Fallout 76 strips away most of the things I love about Bethesda's Fallout games and replaces them with human-controlled avatars. But while other players are doing the best they can with what they've got, this is a game world that spectacularly fails them - on pretty much every level.
My fondest memories of Soulcalibur, the long-running 3D fighting game from Bandai Namco, are playing on Sega's Dreamcast and Nintendo's GameCube, parrying until I felt like I could parry blindfolded. I've always loved Soulcalibur's parry - a clash of weapons, a spark, a cling! Predict your opponent's move, time the parry to perfection and counter. Soulcalibur is at its most satisfying when you get in your opponent's head and expose the chink in their armour. Parry, parry, parry, slice and dice. Done.
One of my favourite things to do in Blackout, Call of Duty's take on battle royale, is to crash through windows. I know it makes a lot of noise, I know it alerts nearby enemies to my position and I know there's a door right next to the window. But I just can't help myself. Sprint, vault, smash! I'm inside, glass on the floor, loot to pick up or - hopefully - an enemy player who dies at my hand while marvelling at the grandeur of my entrance.
Blame Ronaldo. The moment I saw the then Real Madrid superstar score that overhead kick against Juventus in the Champions League quarter finals, I knew it would dominate the FIFA 19 experience. It was too high-profile a goal in too high-profile a match for EA Sports to ignore. The fact it was scored by FIFA 19's cover star helped, I'm sure.
I love the football in PES 2019. Not the game of football, the actual football. There's an impressive realism to the way it moves, the way it bobbles along the grass after a pass, the way it spits out of a tackle in some random direction, the way a low driven through ball skims across the pitch like the Tokyo to Kyoto Bullet Train kisses the track, the way it spins like a planet in fast forward after a wallop from the outside of your striker's boot, the way it pulverises the back of the net - which, by the way, is much improved this year - rolls out of the goal, is scooped up by your striker and hurriedly carried to the centre circle, the comeback now on.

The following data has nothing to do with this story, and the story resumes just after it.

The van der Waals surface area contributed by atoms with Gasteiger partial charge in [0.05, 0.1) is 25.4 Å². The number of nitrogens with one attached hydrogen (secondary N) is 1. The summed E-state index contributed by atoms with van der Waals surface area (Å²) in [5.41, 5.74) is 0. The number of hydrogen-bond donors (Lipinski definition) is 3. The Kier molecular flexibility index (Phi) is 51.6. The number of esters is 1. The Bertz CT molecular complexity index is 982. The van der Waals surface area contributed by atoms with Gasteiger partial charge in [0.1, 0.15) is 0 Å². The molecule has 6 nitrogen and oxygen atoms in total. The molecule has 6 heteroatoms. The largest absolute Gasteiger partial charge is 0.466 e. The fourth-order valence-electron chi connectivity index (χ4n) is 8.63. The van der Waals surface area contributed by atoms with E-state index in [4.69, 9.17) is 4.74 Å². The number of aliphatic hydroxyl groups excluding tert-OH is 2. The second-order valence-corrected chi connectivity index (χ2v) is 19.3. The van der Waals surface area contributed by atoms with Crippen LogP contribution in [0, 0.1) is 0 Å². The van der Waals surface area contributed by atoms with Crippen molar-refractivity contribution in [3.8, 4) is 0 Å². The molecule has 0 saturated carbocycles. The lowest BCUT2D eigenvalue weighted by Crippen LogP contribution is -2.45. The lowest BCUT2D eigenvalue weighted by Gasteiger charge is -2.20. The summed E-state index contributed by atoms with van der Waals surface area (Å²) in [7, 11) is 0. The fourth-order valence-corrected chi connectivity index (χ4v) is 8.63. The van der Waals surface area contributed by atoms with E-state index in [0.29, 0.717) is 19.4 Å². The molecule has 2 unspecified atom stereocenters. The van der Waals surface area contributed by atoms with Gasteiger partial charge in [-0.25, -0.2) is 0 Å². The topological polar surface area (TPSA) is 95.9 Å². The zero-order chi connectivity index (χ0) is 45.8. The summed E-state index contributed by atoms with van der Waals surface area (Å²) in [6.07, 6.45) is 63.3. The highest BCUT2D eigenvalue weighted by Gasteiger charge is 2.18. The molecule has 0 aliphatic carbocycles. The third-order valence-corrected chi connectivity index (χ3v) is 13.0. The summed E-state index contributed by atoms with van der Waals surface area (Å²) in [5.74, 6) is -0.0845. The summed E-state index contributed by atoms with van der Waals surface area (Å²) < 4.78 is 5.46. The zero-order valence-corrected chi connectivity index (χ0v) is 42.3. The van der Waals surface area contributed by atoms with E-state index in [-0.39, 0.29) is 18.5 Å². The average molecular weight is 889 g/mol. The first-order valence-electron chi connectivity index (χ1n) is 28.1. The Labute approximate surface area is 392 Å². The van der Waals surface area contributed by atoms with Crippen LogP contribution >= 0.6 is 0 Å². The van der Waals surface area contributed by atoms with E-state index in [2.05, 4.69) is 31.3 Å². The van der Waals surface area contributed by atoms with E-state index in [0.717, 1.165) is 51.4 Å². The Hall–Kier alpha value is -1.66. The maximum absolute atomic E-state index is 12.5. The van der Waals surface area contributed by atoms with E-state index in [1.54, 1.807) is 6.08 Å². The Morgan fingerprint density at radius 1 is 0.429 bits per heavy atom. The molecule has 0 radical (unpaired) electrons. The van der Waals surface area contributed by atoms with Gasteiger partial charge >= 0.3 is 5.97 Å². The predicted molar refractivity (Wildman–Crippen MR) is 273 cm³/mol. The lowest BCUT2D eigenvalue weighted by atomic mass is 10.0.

Dragon Ball FighterZ is a match made in heaven. It's that rare licensed game that comes from the marriage of a developer and franchise who are perfect for each other. What Rocksteady did for Batman, what Rare did for James Bond and what BioWare did for Star Wars, Japanese studio Arc System Works has done for Dragon Ball. The result is an exciting, exuberant and surprisingly rewarding brawler that's one of the best fighting games I've played, and it's not just for genre enthusiasts either.
Street Fighter 5 Arcade Edition is what Street Fighter 5 should have been when it launched back in February 2016: a fun, easy-to-get-into but hard to master fighting game that is, crucially, feature complete.
You know how Spurs never made a superstar signing in the summer but are still really good and should really end up in the top four of the Premier League? Well, FIFA is Spurs this year.
The arrival of a new Marvel vs. Capcom game should be an event. It should send shivers down the spine. It should spark fingertips a-plinking on the buttons of fight sticks. Infinite, though, does none of these things.
Destiny 2 feels like an apology. It is the righting of the wrongs committed by the divisive Destiny 1, a game I couldn't help but pump a thousand hours into despite it often feeling like pulling teeth.
Let's get straight into it: Tekken 7 does a lot right. The core fighting system is as rewarding to master as ever and new mechanics benefit the game in useful ways. But it's what Tekken 7 doesn't do that drags the overall package down.
Value is an interesting concept. It means something different for each and every one of us. Some people wouldn't blink at the thought of forking out £35 for Ultra Street Fighter 2: The Final Challengers on the Nintendo Switch. Me? I think it's a rip-off.
Before you fight another player in Injustice 2, the game tells you your win odds. It's a slightly disconcerting thing to be presented with just before getting stuck into yet another online ranking match. You have a four per cent chance of winning, the game often tells me. Well damn. Bit of a lost cause, this, isn't it? And then I think, this is actually a lovely little touch from the developers at NetherRealm - one of many littered throughout this bulging fighting game package.
In moving Street Fighter into the next generation, Capcom has rejigged the famous fighting game series not just in its core combat, but in its structure - each with varying success. The match to match fighting, as you'd expect from Capcom, is brilliant. It's just a shame that features you'd expect to be included at launch are missing, and online play is marred by disconnects from the company's servers.
For developer 343 Industries, the honeymoon period is over. It's been three years since Halo 4 came out for the Xbox 360. Halo 5, built for the more powerful Xbox One, is the studios' second shot at what was once the biggest franchise in gaming. Now, after all the marketing hype, after all the flashy television adverts, after all the fictional investigative audio files on Soundcloud, after all the promoted tweets and the carefully constructed hashtags, has 343 done enough to step out of Bungie's shadow and into the spotlight?
Fighting games are hard. For many they're impenetrable. Sure, you can do a hadouken; that quarter circle forward motion is ingrained in the psyche of most gamers of a certain generation, but beyond that? Well, things get complicated. And online? Forget it. Destroyed in the blink of an eye bruised by yet another meaty dragon punch.